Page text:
Forget not that the earth delights to feel your bare feet and the winds long to play with your hair. ~Kahlil Gibran
It has arrived. Finally! Spring, that is. How does your garden grow?
My garlic is doing well. My snow peas have popped up. My spinach is growing real leaves. My Aichi cabbage, broccoli, bok choy, and strangely enough, oregano are growing well. The oregano in the driveway container is growing quickly. It is large enough to harvest and dry (which I hope to do this week). I still need to plant my potatoes. I did plant onion sets, and the ones started less than a week ago are already growing, some almost 6 inches tall. I sowed Swiss chard and Romano green beans. The beets are growing slowly but they don’t get enough sun where they are. I will be sowing a small section in a very sunny location this week. I bet the newly sown beets bypass the shady beets in short order.
I cut down five saplings with a hatchet (it took me hours because I am such a wimp) and built a teepee trellis for green beans and cucumbers. My tall boys helped me get it standing straight (mostly) and secured at the top while I dug out holes for the poles to be buried a few inches at least. My 13 year old and I dug out the ground at the base, preparing for planting. I added manure last week, and sowed Romano green beans on the shadiest side yesterday. It just needs the string added between the poles and it will be ready to support vine crops.
I completed the front garden expansion and deeply watered to gauge how much watering would be required for what depth. I checked it this morning to see how well the soil is holding moisture. It was moist, but not too moist, and it hadn’t dried out overnight, even the top inch. So far so good.
I need an afternoon to sew grow bags. Then I need the soil fairy to visit my house while I am sleeping so I don’t need to haul soil for the two remaining new raised beds and all of those grow bags I plan on using to grow potatoes, tomatoes, peppers and eggplant. I am going to experiment with placing the grow bags at the edge of the driveway on the blacktop so that my plants get the heat they so love but is usually missing up here in Connecticut. I think this will be the best I can do without a greenhouse.
The seedlings I started indoors are doing well. The tomato plants that I moved to the south-facing bay window are huge, green, and healthy. I will be moving more of my seedlings to that location this week, especially the peppers and eggplants. I got the idea of using plastic drinking cups for potting on seedlings from a Facebook group called Winter Sowers. And I had some in my emergency supplies which I immediately raided. Then I raided the containers in my deck garden for the soil. Took me a few days to pot up my little seedlings but once I did, they began to grow quickly.
To help harden them off, I open all three windows so that they get cool air and direct sunlight for part of the afternoon. Since we turned off the heat it works perfectly. Cools the house down, too, which tends to warm up as the day goes on (it is extremely energy efficient and will get warmer and warmer with cooking, dishwasher use, baking, even tv and computer use throughout the day). By the afternoon, I am ready for some cool air.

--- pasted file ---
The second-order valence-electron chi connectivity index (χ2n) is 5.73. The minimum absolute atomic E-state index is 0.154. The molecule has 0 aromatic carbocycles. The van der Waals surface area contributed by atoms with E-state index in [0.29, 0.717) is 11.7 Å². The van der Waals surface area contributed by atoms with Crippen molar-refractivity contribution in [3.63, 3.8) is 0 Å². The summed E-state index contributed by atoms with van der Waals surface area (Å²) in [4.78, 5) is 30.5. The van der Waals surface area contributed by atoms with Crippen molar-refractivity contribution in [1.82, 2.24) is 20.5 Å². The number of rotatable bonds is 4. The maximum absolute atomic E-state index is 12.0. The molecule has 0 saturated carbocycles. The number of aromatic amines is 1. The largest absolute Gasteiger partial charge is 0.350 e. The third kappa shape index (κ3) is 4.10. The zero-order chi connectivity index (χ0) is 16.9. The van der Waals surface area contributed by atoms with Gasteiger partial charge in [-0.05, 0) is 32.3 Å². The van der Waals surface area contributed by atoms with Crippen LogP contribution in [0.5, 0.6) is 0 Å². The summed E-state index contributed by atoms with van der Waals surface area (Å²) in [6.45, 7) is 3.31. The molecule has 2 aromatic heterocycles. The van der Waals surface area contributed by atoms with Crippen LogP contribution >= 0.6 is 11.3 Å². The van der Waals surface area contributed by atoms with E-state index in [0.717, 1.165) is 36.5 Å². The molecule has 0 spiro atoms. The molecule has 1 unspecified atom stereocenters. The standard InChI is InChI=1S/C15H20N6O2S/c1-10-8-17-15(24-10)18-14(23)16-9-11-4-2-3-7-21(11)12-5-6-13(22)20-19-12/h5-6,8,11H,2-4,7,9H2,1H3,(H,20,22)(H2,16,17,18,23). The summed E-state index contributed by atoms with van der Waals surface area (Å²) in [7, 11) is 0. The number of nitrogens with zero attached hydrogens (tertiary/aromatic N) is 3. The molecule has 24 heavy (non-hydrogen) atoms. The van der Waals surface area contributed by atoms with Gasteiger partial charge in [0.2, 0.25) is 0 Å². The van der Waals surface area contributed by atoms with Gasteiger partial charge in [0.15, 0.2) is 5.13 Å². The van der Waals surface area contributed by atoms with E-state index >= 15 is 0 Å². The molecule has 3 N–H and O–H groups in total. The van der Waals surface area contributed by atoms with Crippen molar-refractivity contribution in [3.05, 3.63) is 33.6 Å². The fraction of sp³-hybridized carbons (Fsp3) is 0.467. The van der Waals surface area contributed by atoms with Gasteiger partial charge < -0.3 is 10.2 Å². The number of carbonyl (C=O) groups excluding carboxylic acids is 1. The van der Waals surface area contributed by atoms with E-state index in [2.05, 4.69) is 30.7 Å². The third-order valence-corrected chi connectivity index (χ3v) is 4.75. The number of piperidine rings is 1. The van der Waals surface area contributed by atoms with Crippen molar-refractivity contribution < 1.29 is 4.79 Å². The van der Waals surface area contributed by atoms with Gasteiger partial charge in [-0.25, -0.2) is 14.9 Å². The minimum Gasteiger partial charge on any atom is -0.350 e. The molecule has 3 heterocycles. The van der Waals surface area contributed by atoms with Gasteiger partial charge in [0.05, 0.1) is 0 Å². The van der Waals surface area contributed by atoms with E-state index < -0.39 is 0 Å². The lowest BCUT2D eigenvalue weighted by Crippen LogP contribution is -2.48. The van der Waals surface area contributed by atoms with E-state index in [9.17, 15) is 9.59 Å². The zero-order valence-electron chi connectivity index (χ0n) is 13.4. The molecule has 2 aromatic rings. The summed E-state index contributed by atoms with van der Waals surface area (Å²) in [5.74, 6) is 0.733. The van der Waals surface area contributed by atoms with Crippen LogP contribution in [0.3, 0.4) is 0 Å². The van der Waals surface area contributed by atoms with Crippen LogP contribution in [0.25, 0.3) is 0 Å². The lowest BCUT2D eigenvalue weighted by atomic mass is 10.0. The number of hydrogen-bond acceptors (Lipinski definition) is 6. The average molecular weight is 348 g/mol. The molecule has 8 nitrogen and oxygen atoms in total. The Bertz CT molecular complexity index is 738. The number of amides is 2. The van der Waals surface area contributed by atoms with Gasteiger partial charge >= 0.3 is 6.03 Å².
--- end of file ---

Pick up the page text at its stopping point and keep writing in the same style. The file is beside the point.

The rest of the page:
An online friend shared with me his tricks for growing large garlic. One of the tricks he recommended was weekly spraying with fish emulsion. I finally got around to doing so and hit all the rest of my seedlings as well as my emerging perennials. The spinach looked like it had a shot of vitamins within 24 hours. Amazing. I used 1/8 cup per gallon. Some people use just 1 Tablespoon per gallon, and I will probably do that for three weeks, then 1/8 cup for week 4. I also added organic blood meal to the soil. Some crops got some organic all-around fertilizer scratched into the soil before planting. Last year I didn’t have the funds to buy fertilizers, or the energy to apply them. This year I plan to not only fertilize but possibly apply Bt to my corn and squash plants to avoid vine and corn borers. I also plan to spray my squash with copper for powdery mildew which did almost as much damage as the vine borers. I got hit with everything last year. It doesn’t help that my garden areas have shady times during the day.
My compost “pile” is making some nice-looking compost. I still need to build the 2-compartment compost unit from pallets which I put aside for that purpose. And I need to buy a fork for turning the pile.
I plan to make some simple leaf compost piles from chicken wire which I already possess. Then you just pull up the wire, then shovel or fork the compost into the moved wire basket for an easy turn. I really want leaf mould for my flower beds.
I have 2.5 weeks remaining in the semester then I will be able to devote much more time to the garden and sewing and crocheting and a big summer project I have planned that should improve my situation greatly. So much to do!